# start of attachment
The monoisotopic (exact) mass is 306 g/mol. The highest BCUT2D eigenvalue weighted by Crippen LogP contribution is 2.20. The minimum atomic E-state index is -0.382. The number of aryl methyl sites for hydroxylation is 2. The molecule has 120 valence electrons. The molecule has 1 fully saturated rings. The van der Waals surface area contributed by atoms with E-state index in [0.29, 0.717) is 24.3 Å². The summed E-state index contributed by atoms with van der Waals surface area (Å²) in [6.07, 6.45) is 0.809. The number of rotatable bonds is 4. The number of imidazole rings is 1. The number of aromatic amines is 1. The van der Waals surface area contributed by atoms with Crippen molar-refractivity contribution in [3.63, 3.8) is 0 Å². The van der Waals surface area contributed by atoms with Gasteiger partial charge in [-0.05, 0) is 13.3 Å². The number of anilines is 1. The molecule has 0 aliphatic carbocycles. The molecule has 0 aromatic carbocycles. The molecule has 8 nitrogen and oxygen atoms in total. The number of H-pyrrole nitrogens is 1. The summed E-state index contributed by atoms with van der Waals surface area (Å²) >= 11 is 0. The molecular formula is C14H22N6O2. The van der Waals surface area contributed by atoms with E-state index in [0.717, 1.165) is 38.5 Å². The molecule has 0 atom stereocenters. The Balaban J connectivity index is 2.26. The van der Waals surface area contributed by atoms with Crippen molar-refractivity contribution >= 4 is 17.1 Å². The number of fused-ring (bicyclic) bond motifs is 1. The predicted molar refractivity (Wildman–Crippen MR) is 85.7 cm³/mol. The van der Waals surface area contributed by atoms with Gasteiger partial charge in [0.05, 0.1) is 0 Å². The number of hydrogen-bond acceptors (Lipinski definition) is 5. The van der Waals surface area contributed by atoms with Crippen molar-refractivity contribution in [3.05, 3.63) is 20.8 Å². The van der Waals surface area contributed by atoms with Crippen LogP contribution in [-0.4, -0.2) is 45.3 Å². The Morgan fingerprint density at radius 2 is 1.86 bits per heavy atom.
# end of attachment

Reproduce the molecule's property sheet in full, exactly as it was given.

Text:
The monoisotopic (exact) mass is 306 g/mol. The highest BCUT2D eigenvalue weighted by Crippen LogP contribution is 2.20. The minimum atomic E-state index is -0.382. The number of aryl methyl sites for hydroxylation is 2. The molecule has 120 valence electrons. The molecule has 1 fully saturated rings. The van der Waals surface area contributed by atoms with E-state index in [0.29, 0.717) is 24.3 Å². The summed E-state index contributed by atoms with van der Waals surface area (Å²) in [6.07, 6.45) is 0.809. The number of rotatable bonds is 4. The number of imidazole rings is 1. The number of aromatic amines is 1. The van der Waals surface area contributed by atoms with Crippen molar-refractivity contribution in [3.63, 3.8) is 0 Å². The van der Waals surface area contributed by atoms with Gasteiger partial charge in [-0.05, 0) is 13.3 Å². The number of anilines is 1. The molecule has 0 aliphatic carbocycles. The molecule has 0 aromatic carbocycles. The molecule has 8 nitrogen and oxygen atoms in total. The number of H-pyrrole nitrogens is 1. The summed E-state index contributed by atoms with van der Waals surface area (Å²) >= 11 is 0. The molecular formula is C14H22N6O2. The van der Waals surface area contributed by atoms with E-state index in [0.717, 1.165) is 38.5 Å². The molecule has 0 atom stereocenters. The Balaban J connectivity index is 2.26. The van der Waals surface area contributed by atoms with Crippen molar-refractivity contribution >= 4 is 17.1 Å². The number of fused-ring (bicyclic) bond motifs is 1. The predicted molar refractivity (Wildman–Crippen MR) is 85.7 cm³/mol. The van der Waals surface area contributed by atoms with Gasteiger partial charge in [0.05, 0.1) is 0 Å². The number of hydrogen-bond acceptors (Lipinski definition) is 5. The van der Waals surface area contributed by atoms with Crippen molar-refractivity contribution in [3.05, 3.63) is 20.8 Å². The van der Waals surface area contributed by atoms with Crippen LogP contribution in [-0.4, -0.2) is 45.3 Å². The Morgan fingerprint density at radius 2 is 1.86 bits per heavy atom.